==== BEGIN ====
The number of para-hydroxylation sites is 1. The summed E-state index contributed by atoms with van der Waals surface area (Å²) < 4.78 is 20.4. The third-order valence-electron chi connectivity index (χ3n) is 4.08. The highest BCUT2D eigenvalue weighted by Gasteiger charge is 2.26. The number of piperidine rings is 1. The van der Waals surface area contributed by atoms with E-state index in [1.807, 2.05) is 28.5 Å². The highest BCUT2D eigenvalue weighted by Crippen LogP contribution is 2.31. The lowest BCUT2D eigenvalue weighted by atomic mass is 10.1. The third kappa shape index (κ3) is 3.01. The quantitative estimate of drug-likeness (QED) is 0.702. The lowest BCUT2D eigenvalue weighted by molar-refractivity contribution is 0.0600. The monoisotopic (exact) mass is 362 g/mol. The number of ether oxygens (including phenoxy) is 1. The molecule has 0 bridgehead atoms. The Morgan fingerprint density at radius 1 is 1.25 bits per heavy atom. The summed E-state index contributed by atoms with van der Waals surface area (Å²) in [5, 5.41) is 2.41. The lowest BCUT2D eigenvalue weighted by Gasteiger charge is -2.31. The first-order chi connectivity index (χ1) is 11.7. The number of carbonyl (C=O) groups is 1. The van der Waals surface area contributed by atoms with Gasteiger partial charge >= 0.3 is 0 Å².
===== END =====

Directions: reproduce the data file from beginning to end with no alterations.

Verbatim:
The number of para-hydroxylation sites is 1. The summed E-state index contributed by atoms with van der Waals surface area (Å²) < 4.78 is 20.4. The third-order valence-electron chi connectivity index (χ3n) is 4.08. The highest BCUT2D eigenvalue weighted by Gasteiger charge is 2.26. The number of piperidine rings is 1. The van der Waals surface area contributed by atoms with E-state index in [1.807, 2.05) is 28.5 Å². The highest BCUT2D eigenvalue weighted by Crippen LogP contribution is 2.31. The lowest BCUT2D eigenvalue weighted by atomic mass is 10.1. The third kappa shape index (κ3) is 3.01. The quantitative estimate of drug-likeness (QED) is 0.702. The lowest BCUT2D eigenvalue weighted by molar-refractivity contribution is 0.0600. The monoisotopic (exact) mass is 362 g/mol. The number of ether oxygens (including phenoxy) is 1. The molecule has 0 bridgehead atoms. The Morgan fingerprint density at radius 1 is 1.25 bits per heavy atom. The summed E-state index contributed by atoms with van der Waals surface area (Å²) in [5, 5.41) is 2.41. The lowest BCUT2D eigenvalue weighted by Gasteiger charge is -2.31. The first-order chi connectivity index (χ1) is 11.7. The number of carbonyl (C=O) groups is 1. The van der Waals surface area contributed by atoms with Gasteiger partial charge >= 0.3 is 0 Å².